Pam Patenaude is the president of the J. Ronald Terwilliger Foundation for Housing America's Families. Patenaude is also the former director of housing policy at the Bipartisan Policy Center. Patenaude served as HUD assistant secretary for Community, Planning and Development during the George W. Bush Administration. She brings more than twenty-five years of experience in housing, community economic development, real estate, and public policy.
The platforms of the two major political parties are a good barometer of the prevailing sentiments of the base of activists in each party. Public opinion polls, on the other hand, provide a broader measure of public attitudes, especially in regard to the nation's attitudes to housing.
With Christmas only days away, it’s time to fire off my “housing wish list” to the North Pole. I know from good sources that Santa and the elves are exceptionally fast workers, so it’s never too late, even when making requests on a subject as complex as our nation’s housing system.
Unless remedial action is taken, rising rents will continue to act as a barrier to homeownership for many families who will be unable to accumulate the funds necessary for a mortgage down payment. Here's why we can't sit around and do nothing about it.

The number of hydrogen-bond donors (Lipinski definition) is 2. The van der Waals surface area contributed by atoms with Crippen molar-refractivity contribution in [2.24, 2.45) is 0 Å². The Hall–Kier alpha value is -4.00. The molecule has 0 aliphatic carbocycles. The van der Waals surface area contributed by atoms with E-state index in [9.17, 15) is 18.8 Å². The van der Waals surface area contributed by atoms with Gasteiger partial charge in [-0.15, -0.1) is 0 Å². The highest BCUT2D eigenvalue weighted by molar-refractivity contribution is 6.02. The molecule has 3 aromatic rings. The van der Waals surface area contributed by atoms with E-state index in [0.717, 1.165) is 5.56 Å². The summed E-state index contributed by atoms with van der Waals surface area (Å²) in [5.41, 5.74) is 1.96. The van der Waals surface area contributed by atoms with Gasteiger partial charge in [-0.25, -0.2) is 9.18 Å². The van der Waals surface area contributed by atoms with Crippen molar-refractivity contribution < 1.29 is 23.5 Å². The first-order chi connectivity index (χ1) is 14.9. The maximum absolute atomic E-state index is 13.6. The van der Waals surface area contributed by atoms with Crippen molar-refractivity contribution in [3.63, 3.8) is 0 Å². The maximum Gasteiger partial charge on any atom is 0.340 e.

The troubling conditions in housing should be a top-tier issue in the 2016 presidential campaign. Yet, so far this primary season, the word “housing” has barely passed the lips of the presidential candidates of either party. That needs to change and here's why.
The homeownership rate has dropped to the lowest point in 19 years, as families continue to reel from the collapse of the housing market. Looking ahead, tougher underwriting standards and new regulatory requirements are likely to put homeownership out of reach for many and make rental housing the only option.
It’s no secret that fear of put backs continues to have a dampening effect on the housing market. Despite recent efforts by the Federal Housing Finance Agency to put some boundaries around put-back risk, many mortgage originators remain skittish about lending to families with less-than-pristine credit.
A key question is whether a rigid reliance on credit scores, at the expense of meaningful underwriting of the borrower, is worth the price of diminished access to mortgage credit. Does this reliance make sense when the most risky and objectionable products (such as “no doc” loans and “interest-only ARMs”) have been effectively banned from the marketplace?